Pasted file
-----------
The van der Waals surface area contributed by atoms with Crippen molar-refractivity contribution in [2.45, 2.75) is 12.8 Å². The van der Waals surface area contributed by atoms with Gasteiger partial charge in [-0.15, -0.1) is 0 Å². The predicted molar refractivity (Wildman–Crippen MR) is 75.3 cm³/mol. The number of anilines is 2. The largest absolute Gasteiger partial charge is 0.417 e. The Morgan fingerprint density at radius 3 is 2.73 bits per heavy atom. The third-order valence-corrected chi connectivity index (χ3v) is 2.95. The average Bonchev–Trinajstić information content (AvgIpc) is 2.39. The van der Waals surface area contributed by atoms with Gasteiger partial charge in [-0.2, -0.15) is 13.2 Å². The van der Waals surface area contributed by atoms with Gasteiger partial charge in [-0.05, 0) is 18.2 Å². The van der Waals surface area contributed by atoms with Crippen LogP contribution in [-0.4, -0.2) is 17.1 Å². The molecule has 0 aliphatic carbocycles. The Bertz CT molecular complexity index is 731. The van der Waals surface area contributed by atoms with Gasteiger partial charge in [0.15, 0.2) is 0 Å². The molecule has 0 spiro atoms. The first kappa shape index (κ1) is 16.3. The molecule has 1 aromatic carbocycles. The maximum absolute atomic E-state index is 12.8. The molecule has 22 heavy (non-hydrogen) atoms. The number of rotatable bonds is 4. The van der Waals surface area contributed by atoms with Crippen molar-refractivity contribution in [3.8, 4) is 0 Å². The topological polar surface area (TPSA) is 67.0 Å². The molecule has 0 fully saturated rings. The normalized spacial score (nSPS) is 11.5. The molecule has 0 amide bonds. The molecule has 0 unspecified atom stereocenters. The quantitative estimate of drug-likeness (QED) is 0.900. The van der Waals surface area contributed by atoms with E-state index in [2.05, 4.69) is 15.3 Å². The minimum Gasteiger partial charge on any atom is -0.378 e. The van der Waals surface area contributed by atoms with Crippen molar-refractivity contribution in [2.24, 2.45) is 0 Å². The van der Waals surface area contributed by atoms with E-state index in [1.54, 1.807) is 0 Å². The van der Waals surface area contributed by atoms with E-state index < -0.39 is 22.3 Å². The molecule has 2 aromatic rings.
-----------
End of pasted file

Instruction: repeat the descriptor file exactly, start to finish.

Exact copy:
The van der Waals surface area contributed by atoms with Crippen molar-refractivity contribution in [2.45, 2.75) is 12.8 Å². The van der Waals surface area contributed by atoms with Gasteiger partial charge in [-0.15, -0.1) is 0 Å². The predicted molar refractivity (Wildman–Crippen MR) is 75.3 cm³/mol. The number of anilines is 2. The largest absolute Gasteiger partial charge is 0.417 e. The Morgan fingerprint density at radius 3 is 2.73 bits per heavy atom. The third-order valence-corrected chi connectivity index (χ3v) is 2.95. The average Bonchev–Trinajstić information content (AvgIpc) is 2.39. The van der Waals surface area contributed by atoms with Gasteiger partial charge in [-0.2, -0.15) is 13.2 Å². The van der Waals surface area contributed by atoms with Gasteiger partial charge in [-0.05, 0) is 18.2 Å². The van der Waals surface area contributed by atoms with Crippen LogP contribution in [-0.4, -0.2) is 17.1 Å². The molecule has 0 aliphatic carbocycles. The Bertz CT molecular complexity index is 731. The van der Waals surface area contributed by atoms with Gasteiger partial charge in [0.15, 0.2) is 0 Å². The molecule has 0 spiro atoms. The first kappa shape index (κ1) is 16.3. The molecule has 1 aromatic carbocycles. The maximum absolute atomic E-state index is 12.8. The molecule has 22 heavy (non-hydrogen) atoms. The number of rotatable bonds is 4. The van der Waals surface area contributed by atoms with Crippen molar-refractivity contribution in [3.8, 4) is 0 Å². The topological polar surface area (TPSA) is 67.0 Å². The molecule has 0 fully saturated rings. The normalized spacial score (nSPS) is 11.5. The molecule has 0 amide bonds. The molecule has 0 unspecified atom stereocenters. The quantitative estimate of drug-likeness (QED) is 0.900. The van der Waals surface area contributed by atoms with E-state index in [2.05, 4.69) is 15.3 Å². The minimum Gasteiger partial charge on any atom is -0.378 e. The van der Waals surface area contributed by atoms with Crippen molar-refractivity contribution in [2.24, 2.45) is 0 Å². The van der Waals surface area contributed by atoms with E-state index in [1.54, 1.807) is 0 Å². The van der Waals surface area contributed by atoms with E-state index < -0.39 is 22.3 Å². The molecule has 2 aromatic rings.